A computer illustration of a cross-section of a mitochondrion and its internal structure with DNA (gray), ribosomes (light green), granules (yellow) and ATP synthase particles (light blue).
TUMEGGY/SCIENCE PHOTO LIBRARY/Getty Images
The nomination of Judge Amy Coney Barrett has implications for how assisted reproductive technologies, which can prevent the transmission of disease from parents to child, are regulated.
American biochemist Jennifer A. Doudna, left, and French microbiologist Emmanuelle Charpentier were awarded this year’s Nobel Prize for chemistry.
Alexander Heinl/picture alliance via Getty Images
The tools to rewrite the genetic code to improve crops and livestock, or to treat genetic diseases, has revolutionized biology. A CRISPR engineer explains why this technology won the Nobel, and its potential.
The team used CRISPR on human embryos in a bid to render them resistant to HIV infection. But instead, they generated different mutations, about which we know nothing.
A number of things may have gone wrong when researchers edited Chinese twins Lulu and Nana's genome. Either way, the failed experiment is a cautionary tale for us all.
A growing international divide over cutting-edge medical research could worsen predatory practices, medical tourism and health inequality.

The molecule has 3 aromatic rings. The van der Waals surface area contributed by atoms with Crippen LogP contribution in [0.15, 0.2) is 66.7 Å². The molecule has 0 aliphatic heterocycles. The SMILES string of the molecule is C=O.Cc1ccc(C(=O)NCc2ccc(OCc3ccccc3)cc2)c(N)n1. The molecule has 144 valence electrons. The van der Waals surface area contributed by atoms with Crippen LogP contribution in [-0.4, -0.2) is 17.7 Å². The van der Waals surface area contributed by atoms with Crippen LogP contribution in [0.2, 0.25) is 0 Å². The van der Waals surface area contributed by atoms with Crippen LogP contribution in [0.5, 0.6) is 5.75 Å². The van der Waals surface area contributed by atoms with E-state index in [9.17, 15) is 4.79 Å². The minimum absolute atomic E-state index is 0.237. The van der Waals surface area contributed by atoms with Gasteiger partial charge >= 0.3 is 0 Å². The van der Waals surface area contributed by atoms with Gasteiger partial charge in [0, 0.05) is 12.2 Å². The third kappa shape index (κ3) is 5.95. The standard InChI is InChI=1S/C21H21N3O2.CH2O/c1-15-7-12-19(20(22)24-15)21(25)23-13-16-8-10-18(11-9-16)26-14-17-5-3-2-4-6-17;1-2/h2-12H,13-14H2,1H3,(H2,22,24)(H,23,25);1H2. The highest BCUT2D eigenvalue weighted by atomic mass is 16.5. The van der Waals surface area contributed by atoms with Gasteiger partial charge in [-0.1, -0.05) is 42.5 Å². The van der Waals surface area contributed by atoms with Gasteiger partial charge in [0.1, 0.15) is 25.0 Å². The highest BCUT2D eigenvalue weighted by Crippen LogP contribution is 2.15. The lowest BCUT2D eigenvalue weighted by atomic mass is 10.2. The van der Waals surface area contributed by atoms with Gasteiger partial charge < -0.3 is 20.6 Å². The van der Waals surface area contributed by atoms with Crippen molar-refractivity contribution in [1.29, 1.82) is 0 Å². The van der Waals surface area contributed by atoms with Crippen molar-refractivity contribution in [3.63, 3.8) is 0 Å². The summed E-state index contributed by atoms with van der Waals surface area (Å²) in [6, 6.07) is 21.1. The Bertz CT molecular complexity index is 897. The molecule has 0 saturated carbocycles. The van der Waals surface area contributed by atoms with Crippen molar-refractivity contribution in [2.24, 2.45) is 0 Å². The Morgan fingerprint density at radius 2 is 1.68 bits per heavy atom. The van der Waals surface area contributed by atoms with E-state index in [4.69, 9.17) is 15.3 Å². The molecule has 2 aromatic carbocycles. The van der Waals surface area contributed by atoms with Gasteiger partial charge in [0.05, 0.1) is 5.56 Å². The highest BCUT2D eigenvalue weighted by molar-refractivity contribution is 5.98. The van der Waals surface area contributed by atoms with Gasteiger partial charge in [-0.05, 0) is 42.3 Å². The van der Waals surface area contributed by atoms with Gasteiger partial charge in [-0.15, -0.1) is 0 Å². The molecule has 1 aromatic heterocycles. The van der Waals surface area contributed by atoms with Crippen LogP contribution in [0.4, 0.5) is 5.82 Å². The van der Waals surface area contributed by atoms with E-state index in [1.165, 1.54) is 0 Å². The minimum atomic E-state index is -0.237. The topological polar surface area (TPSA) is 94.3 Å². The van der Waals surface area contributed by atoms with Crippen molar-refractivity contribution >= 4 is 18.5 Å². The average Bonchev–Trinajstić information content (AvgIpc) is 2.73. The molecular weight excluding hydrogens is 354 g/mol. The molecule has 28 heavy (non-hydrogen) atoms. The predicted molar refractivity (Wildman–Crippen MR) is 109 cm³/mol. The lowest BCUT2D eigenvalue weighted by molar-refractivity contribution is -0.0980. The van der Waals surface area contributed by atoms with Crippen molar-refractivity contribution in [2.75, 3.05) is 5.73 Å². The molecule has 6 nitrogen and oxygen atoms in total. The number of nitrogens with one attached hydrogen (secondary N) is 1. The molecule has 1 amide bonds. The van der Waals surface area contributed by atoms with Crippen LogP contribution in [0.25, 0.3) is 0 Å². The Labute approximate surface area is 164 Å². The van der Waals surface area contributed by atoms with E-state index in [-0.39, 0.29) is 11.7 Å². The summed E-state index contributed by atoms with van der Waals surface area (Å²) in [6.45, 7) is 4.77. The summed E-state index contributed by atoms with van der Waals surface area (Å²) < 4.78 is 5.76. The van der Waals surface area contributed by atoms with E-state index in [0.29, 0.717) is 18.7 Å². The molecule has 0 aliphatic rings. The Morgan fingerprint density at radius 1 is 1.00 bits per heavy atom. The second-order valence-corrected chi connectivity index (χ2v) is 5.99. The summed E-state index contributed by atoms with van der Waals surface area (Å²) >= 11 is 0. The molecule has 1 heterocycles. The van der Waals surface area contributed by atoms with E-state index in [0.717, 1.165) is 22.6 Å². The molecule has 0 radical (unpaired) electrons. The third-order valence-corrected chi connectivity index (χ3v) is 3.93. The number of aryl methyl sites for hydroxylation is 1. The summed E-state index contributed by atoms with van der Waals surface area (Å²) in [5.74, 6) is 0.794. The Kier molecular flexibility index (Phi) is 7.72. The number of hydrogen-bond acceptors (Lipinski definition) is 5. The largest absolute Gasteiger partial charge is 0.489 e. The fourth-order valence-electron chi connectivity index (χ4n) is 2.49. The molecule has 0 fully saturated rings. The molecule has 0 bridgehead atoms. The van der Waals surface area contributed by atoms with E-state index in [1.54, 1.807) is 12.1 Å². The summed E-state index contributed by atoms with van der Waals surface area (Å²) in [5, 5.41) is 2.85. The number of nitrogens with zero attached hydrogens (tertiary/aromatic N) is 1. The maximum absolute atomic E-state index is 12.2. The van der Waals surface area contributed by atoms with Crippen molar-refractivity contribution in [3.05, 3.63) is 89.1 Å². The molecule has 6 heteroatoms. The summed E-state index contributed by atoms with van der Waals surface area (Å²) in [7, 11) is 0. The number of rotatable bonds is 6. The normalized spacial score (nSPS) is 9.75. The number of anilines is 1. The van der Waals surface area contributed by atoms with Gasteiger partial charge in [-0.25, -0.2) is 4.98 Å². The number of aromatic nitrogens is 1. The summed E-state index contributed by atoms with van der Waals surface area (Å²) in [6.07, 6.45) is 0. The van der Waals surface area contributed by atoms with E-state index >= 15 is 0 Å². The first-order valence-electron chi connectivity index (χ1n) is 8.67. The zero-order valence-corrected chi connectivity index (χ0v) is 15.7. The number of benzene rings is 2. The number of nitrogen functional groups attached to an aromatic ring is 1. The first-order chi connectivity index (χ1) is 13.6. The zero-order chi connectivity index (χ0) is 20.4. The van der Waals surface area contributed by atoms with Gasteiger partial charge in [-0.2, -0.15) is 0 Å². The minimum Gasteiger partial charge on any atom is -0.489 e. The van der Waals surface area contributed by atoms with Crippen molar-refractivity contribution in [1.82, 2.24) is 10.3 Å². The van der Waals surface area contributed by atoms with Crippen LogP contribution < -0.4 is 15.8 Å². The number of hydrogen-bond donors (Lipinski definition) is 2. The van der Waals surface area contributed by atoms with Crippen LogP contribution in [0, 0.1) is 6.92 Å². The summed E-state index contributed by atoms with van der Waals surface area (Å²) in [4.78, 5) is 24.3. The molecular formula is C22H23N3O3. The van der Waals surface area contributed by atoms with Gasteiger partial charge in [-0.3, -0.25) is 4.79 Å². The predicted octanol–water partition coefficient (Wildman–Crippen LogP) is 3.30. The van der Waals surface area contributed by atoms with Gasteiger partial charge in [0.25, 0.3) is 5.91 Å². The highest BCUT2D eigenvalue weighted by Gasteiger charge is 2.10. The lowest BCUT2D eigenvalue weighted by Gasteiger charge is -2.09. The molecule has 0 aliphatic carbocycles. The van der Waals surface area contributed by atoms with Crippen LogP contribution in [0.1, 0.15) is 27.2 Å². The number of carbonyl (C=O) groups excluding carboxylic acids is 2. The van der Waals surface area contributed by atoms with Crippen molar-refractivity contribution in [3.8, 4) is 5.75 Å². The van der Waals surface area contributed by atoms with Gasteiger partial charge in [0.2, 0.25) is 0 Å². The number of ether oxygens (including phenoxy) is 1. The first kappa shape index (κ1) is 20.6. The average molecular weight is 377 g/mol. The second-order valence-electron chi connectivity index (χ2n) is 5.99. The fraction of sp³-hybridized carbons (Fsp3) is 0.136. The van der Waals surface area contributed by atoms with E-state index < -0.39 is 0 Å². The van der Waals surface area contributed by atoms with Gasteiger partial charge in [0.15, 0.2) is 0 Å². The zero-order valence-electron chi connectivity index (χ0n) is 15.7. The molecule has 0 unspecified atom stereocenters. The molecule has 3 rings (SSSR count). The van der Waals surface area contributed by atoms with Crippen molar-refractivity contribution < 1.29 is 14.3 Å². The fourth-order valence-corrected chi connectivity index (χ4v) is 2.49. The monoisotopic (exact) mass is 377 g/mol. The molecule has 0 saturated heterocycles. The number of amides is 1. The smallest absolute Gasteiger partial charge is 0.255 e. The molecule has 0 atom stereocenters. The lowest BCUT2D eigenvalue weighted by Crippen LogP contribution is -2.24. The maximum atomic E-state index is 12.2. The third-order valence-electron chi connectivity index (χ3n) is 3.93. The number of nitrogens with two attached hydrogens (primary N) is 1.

Ethical frameworks, rules, laws: all try to have their say.
CRISPR technology could have momentous effects if it's used to edit genes that will be inherited by future generations. Researchers and ethicists continue to weigh appropriate guidelines.
Should parents be allowed to build their babies by design?
Imagine a future society where parents can choose the characteristics of their children. Does that turn babies into consumer products., and what choice does the child get?
In a masterfully manipulative Youtube video, He Jiankui tells the world about the first genetically edited babies.
AP Photo/Mark Schiefelbein
To announce the world's first gene-edited babies, scientist He Jiankui did what movie directors do: release a trailer on YouTube. The video is a positive spin on unauthorized gene editing.
He Jiankui, a Chinese researcher, speaks during the Human Genome Editing Conference in Hong Kong, Nov. 28, 2018. He made his first public comments about his claim of making the world’s first gene-edited babies.
AP Photo/Kin Cheung
Chinese researcher He Jiankui told a spellbound audience how he created gene-edited babies. With a couple of revealing slides, we can see what he did and speculate what health problems might ensue.